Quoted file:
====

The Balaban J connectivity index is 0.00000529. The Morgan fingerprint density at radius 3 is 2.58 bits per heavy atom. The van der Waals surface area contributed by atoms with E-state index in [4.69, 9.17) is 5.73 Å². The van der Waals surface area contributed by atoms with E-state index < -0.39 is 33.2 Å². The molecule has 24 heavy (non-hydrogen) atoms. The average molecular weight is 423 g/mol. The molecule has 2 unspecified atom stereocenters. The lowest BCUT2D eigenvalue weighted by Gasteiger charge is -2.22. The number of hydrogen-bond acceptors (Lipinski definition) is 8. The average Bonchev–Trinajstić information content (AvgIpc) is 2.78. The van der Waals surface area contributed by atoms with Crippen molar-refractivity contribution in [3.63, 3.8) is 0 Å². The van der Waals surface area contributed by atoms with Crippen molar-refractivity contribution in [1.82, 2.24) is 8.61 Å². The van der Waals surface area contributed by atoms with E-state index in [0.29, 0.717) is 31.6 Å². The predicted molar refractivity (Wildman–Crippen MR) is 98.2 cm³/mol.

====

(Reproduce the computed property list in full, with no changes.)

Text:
The Balaban J connectivity index is 0.00000529. The Morgan fingerprint density at radius 3 is 2.58 bits per heavy atom. The van der Waals surface area contributed by atoms with E-state index in [4.69, 9.17) is 5.73 Å². The van der Waals surface area contributed by atoms with E-state index < -0.39 is 33.2 Å². The molecule has 24 heavy (non-hydrogen) atoms. The average molecular weight is 423 g/mol. The molecule has 2 unspecified atom stereocenters. The lowest BCUT2D eigenvalue weighted by Gasteiger charge is -2.22. The number of hydrogen-bond acceptors (Lipinski definition) is 8. The average Bonchev–Trinajstić information content (AvgIpc) is 2.78. The van der Waals surface area contributed by atoms with Crippen molar-refractivity contribution in [3.63, 3.8) is 0 Å². The van der Waals surface area contributed by atoms with Crippen molar-refractivity contribution in [1.82, 2.24) is 8.61 Å². The van der Waals surface area contributed by atoms with E-state index in [0.29, 0.717) is 31.6 Å². The predicted molar refractivity (Wildman–Crippen MR) is 98.2 cm³/mol.